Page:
Foundation Henry Clews, La Napoule. 17 Aquarillistes Americains Contemporains. Paris: Les Presses Artistiques, [1954?].

"George Blumenthal Weds Mrs. Clews." New York Times 19 Dec. 1935: 30.

"Gods, Ogs, Wogs: Castle of Weird Images Becomes a Museum." Life 15 Oct. 1951: 119–24.

This article announces the opening of the Castle of Henry Clews, Jr. as a museum. It contains a brief history of Henry and the castle as well as a description of the Chateau. An emphasis is placed on the eerie, wierd, and grotesque tone of the artist's work and is illustrated with samples of the range of artistic styles as well as inside looks at the castle.

Hudson, Thomas Jay. The Evolution of the Soul. Chicago: A.C. McClurg & Co., 1904.

"Leta Clews Wed to S. L. Cromwell." New York Times 2 May 1936: 12.

"Louise Clews's Troth Reported from Nice." New York Times 26 Aug. 1930: 25.

"Low and High Comedy as a Criticism of Life." Rev. of Mumbo Jumbo, by Henry Clews, Jr. New York Times 22 April 1923: 8.

This positive book review of Mumbo Jumbo by Henry Clews' Jr. introduces his statement about the troubles with modern society through quotes from the book's introduction. It includes a complete synopsis of the play, Mumbo Jumbo, as well as a photo of the author.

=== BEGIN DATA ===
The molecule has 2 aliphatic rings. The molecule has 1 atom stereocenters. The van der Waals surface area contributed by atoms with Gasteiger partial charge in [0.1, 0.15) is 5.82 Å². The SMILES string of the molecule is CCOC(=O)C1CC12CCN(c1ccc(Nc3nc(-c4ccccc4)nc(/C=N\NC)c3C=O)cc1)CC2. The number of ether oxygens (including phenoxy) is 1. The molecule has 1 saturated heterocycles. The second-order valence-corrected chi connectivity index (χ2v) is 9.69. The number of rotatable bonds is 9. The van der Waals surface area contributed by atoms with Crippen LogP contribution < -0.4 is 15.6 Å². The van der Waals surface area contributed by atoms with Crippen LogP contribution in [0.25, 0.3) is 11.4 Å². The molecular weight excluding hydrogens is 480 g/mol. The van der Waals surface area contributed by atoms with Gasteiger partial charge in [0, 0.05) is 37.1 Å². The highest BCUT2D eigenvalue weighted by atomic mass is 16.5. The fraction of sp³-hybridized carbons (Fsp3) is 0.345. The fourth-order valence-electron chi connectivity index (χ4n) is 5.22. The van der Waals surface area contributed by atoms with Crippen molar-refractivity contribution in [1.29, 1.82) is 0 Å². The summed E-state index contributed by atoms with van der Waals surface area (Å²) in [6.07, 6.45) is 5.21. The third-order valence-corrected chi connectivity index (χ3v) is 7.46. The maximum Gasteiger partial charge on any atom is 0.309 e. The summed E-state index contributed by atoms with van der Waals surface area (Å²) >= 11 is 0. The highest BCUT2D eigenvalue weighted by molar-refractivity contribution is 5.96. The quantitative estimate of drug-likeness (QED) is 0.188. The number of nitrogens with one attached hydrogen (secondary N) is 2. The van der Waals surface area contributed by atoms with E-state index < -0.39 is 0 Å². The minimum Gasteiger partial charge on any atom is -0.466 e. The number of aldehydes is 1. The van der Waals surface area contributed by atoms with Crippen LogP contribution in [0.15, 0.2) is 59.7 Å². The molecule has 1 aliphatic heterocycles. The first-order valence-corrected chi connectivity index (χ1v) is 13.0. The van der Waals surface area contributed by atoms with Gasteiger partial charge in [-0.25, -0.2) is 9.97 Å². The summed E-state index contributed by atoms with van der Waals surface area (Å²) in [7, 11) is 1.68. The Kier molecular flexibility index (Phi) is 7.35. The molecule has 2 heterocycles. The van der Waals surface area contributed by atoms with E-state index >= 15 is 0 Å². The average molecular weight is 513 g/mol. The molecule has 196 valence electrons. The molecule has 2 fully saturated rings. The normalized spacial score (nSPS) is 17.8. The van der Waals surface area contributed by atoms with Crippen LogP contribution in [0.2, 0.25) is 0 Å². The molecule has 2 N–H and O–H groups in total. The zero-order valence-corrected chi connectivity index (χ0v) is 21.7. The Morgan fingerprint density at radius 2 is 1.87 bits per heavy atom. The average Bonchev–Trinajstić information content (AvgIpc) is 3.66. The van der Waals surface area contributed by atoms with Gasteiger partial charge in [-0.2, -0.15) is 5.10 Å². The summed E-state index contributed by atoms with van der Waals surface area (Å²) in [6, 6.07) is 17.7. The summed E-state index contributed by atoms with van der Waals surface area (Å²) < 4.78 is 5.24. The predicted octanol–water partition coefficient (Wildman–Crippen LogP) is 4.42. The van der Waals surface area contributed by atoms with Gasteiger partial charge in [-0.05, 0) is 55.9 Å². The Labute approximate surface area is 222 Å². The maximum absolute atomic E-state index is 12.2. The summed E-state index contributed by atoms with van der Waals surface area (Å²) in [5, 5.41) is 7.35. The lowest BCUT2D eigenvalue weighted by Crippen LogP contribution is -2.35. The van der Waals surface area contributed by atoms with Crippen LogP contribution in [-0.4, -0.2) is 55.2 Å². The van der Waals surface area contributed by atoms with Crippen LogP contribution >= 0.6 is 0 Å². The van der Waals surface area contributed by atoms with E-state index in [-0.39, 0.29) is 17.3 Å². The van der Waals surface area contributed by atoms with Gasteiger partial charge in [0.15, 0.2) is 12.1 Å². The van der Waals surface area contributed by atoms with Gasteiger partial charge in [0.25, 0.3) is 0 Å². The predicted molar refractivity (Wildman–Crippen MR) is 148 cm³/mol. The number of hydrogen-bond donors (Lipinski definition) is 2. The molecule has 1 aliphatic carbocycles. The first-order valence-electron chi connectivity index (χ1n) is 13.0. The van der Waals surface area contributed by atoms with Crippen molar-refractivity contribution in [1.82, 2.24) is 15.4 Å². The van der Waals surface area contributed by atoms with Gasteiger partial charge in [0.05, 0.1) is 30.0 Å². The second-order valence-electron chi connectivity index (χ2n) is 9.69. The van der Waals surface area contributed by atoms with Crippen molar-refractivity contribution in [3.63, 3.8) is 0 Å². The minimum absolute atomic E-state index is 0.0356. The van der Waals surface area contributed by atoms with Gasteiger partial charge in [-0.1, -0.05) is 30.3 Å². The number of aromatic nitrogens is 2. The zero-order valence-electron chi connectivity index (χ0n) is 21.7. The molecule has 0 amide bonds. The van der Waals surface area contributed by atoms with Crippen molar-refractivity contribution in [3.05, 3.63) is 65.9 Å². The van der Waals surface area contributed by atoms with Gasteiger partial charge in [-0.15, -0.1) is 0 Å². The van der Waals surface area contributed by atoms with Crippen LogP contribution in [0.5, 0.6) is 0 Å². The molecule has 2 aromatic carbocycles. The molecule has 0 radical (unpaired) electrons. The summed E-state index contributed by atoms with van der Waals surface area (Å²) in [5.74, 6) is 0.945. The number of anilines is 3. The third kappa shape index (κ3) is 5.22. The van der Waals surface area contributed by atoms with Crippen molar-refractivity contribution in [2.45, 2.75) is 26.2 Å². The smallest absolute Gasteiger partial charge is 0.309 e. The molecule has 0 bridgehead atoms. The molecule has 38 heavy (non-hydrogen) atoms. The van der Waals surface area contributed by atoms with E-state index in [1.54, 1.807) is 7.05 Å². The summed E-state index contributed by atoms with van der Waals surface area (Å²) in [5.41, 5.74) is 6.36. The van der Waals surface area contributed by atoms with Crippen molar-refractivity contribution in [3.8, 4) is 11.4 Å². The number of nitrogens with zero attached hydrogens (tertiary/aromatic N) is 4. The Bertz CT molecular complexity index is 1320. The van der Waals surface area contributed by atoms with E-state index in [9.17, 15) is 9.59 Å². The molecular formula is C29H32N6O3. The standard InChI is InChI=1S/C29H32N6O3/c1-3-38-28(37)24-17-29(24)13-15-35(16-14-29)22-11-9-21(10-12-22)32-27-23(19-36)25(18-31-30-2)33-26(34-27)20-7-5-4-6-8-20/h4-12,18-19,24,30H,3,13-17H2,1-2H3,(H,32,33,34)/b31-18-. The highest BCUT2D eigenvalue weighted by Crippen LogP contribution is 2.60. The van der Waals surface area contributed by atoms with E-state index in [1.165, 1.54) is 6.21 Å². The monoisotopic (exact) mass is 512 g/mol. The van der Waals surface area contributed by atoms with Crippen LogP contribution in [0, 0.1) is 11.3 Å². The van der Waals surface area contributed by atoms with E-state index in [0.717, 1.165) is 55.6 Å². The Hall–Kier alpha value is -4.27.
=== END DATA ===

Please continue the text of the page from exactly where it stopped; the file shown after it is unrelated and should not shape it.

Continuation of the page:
Metropolitan Museum of Art. Exhibition of Sculpture by Henry Clews, Jr. New York: Marchbanks Press, 1939.

"Mrs. Morris Clews, Belle of '90's, Dies." New York Times 29 Oct. 1936: 25.

"Mrs. Simpson Guest at Rivera Dance." New York Times 13 Feb. 1937: 15.

This article gives a description of the social events surrounding a 1937 dinner hosted by Henry Clews, Jr. in a Cannes, France restaurant. The guest of honor, Mrs. Wallis Simpson, the woman for whom Edward VIII abdicated the throne of Great Britain, was among the many prestigious guests.

"Museum to Show Americans' Work." New York Times 8 May 1939: 20.

"Never Never Land." Time 31 July 1939: v.34, 32.

"Notes from New York." Apollo August 1939: 72–73.

Proske, Beatrice Gilman. Henry Clews, Jr. Sculptor. Brookgreen, SC: Printed by the order of the Trustees [Brookgreen Gardens], 1953.

This detailed account of the sculptures of Henry Clews, Jr. includes both a brief family history and a history of the castle. It traces artistic style, influences, creative stages, and critical responses as well as describes the castle's ornamental design and analyzes many of Clew's works (especially "The Thinker"). It includes a personal description of Henry by art critic, Pierre Borel, and a copy of the poem engraved on Henry's tomb. Its illustrations include various sculptures, the castle, and a portrait of Henry.